Wildfire season used to start in mid-June, say state officials coordinating the response. Now they’re already out fighting wildfires in April, even in places west of the Cascades.
"Fire season is already here,” said Washington Commissioner of Public Lands Hillary Franz.
“A lot of people might just still feel like it finally just stopped raining and the snow is finally melting in certain places. But the reality is we had a 300-acre fire just last week in Okanogan County,” Franz said.
And on the west side of the Cascades, which is much cooler and wetter than eastern Washington, the Deaprtment of Natural Resources, deployed several crews and a helicopter with a bucket Tuesday night, confirms DNR’s state fire operations chief, Aaron Schmidt.
“Several crews. For at least the first operational hour of the fire, we did have some structures that were threatened. No structures were lost and we contained the fire, at just over 8 acres,” he said.
That’s not a very big blaze, but there are lots of little fires springing up all over the state. Schmidt says these are mostly in isolated patches that didn’t get much rain.
He says there’s a new normal, compared to 20 years ago. Back then, he remembers when the rain continued to suppress the fire season, sometimes all summer long.
“A normal fire season for us now is busy. It’s a busy fire season. We’ve got all assets engaged on fires. We’re tracking, anticipating, predicting new fires. I can tell you already with the fire activity we’ve seen in both eastern and western Washington, it’s going to be a busy fire season,” Schmidt said.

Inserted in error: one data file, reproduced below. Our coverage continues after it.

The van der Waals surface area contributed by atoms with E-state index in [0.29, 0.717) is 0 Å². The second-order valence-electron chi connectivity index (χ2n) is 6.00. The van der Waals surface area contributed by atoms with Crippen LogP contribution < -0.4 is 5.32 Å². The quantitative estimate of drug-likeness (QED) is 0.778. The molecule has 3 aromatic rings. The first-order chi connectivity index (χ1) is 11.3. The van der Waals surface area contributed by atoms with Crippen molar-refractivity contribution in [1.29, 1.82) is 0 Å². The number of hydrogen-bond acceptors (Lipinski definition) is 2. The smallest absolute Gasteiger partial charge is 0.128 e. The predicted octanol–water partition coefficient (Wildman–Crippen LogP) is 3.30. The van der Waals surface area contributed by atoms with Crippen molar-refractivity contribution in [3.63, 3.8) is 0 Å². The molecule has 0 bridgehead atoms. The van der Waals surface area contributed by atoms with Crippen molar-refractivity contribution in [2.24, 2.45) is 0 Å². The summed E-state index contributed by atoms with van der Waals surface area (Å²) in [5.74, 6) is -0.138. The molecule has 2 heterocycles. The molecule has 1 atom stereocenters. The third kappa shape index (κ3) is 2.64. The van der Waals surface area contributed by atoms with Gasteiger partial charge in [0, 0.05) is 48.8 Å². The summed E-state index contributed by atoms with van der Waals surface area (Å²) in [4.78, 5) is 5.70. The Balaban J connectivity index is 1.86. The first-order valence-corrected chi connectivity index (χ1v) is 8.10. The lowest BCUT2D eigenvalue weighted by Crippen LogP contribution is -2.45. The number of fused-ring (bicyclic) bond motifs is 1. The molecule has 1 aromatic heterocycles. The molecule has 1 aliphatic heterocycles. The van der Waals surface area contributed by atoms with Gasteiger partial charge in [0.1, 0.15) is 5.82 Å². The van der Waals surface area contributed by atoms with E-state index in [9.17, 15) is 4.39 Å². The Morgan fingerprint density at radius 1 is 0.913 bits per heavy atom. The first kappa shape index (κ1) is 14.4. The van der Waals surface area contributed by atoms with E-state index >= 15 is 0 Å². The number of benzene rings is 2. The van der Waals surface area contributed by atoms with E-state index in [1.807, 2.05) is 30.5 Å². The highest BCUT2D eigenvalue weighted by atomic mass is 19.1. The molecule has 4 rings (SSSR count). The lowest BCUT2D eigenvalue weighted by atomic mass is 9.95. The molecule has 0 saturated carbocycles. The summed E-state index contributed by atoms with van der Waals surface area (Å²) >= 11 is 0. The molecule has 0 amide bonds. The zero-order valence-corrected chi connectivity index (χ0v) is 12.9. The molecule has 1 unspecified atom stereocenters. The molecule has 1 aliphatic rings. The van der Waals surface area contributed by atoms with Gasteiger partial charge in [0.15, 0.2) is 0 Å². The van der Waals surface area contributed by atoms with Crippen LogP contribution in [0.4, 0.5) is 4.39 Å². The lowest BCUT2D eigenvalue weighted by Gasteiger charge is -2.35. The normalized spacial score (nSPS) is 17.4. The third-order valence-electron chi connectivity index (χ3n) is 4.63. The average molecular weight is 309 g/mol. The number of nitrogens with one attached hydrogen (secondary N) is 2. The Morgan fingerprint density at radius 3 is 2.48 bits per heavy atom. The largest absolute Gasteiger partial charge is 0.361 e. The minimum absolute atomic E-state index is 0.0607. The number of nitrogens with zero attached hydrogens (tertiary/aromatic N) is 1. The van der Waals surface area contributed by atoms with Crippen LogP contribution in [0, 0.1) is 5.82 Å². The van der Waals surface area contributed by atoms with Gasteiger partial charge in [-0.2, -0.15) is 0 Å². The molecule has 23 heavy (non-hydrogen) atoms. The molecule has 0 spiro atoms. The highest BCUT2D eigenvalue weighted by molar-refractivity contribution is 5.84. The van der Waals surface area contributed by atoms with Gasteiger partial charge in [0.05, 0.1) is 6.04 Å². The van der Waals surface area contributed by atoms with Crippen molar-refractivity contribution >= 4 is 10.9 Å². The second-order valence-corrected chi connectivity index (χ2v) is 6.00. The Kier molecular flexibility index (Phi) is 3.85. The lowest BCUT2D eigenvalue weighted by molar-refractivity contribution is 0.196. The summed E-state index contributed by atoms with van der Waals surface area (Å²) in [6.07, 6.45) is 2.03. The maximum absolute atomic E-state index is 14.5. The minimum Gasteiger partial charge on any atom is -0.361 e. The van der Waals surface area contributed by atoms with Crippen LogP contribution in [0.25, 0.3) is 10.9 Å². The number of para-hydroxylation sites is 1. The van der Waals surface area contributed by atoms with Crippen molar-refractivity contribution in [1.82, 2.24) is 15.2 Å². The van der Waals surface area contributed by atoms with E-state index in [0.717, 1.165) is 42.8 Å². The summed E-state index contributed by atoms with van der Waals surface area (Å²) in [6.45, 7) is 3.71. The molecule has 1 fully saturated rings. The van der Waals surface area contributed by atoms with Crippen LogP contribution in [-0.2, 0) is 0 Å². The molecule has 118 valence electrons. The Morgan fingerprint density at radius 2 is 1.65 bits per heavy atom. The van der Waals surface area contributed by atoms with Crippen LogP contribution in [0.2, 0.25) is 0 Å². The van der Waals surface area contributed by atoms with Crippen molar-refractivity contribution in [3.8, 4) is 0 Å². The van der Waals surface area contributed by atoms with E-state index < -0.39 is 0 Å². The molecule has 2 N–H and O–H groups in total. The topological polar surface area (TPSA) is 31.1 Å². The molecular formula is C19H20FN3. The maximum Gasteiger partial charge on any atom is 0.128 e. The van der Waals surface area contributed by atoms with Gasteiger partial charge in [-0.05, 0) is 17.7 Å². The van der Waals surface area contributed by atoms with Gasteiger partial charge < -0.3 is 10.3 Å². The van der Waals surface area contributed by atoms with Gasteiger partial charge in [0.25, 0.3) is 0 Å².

He says this year isn’t expected to be as severe as 2014 and 2015.
But the state has interagency partnerships with Oregon and British Columbia. Those kept Washington’s firefighters very busy last year, despite relatively low fire activity at home. And the 20-year strategic plan that DNR is working on right now relies on more cooperation among agencies affected by wildfires, such as the National Guard and the U.S. Forest service.
“It’s my belief that more and more, we’re going to be relying on every single entity that is on the fire line and is called upon to fight fires,” Franz said. “The more we can be doing that coordination and collaboration and building the fire team for the future, the more effective we will be.”
She says the 20-year timeframe is much longer than prior plans. Also new is the attempt to recognize the changing nature of wildfire. It includes a forest health plan and Franz says aims to reduce the potential for catastrophic blazes, despite increasing pressures from population and climate change.